The Gymnasium: Its School For Combative Sports


For the image posted here, the depression center left was filled with water and used for swimming practice and mock naval battles. To the right (partially obscured by a tree trunk) is a line of carbonized tree stumps, the remains of the trees burned in the volcanic eruption of 79 CE. Between them and the colonnade, a line of saplings was recently planted as a replacement.

The gymnasium in Ancient Greece and Rome functioned to train competitors for the public games. The name comes from the Ancient Greek word gymnós meaning nude. Men competed in the nude, a practice to encourage aesthetic appreciation of the male body. Other parts of the gymnasium were for socializing and engaging in intellectual pursuits. Only adult male citizens were allowed to use the gymnasium.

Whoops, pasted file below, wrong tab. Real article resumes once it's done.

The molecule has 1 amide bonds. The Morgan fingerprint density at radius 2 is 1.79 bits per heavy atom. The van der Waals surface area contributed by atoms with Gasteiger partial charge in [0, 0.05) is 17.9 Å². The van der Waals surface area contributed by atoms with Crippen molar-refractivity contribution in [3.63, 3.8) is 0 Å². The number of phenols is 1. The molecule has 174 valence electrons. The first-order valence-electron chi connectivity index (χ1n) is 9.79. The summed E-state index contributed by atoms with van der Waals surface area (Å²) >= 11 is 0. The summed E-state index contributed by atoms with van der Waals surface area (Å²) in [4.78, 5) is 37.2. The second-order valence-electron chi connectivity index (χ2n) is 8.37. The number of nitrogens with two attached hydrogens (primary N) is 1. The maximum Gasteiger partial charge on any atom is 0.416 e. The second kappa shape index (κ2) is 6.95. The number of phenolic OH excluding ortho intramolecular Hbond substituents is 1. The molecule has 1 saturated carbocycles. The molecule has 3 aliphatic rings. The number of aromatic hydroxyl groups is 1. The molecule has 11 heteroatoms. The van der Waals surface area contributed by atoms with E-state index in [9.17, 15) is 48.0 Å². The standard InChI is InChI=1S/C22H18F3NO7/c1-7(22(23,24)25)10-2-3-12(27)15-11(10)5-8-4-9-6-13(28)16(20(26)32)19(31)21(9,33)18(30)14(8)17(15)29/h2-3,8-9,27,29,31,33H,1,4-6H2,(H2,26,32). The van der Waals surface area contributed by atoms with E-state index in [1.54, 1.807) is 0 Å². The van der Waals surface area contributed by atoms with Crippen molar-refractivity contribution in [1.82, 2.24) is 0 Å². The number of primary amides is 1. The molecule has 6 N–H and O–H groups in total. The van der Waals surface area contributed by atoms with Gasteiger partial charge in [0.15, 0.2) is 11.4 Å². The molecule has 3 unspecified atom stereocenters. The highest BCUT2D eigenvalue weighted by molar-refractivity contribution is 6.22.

In The Deadliest Lie, Miriam recalls Binyamin’s first pankration competition, a strenuous combination of boxing and wrestling:

At first, they seemed well matched, the fair, husky Titus hammering Binyamin’s face with a few left jabs, a thread of blood squiggling from Binyamin’s eyebrow, Titus driving his fists into Binyamin’s midriff, and Binyamin pounding him with some solid body punches. But then Binyamin caught him with a sudden left hook to the jaw, a straight right to the nose that snapped his head back, and a strangle hold that sent him to the mat. Permanently.

No wonder Miriam’s palms would dampen whenever she’d pass the grove of marble columns that fronts Alexandria’s Great Gymnasium. But yours don't have to. In fact, if you’re willing to accompany Miriam, then click here.



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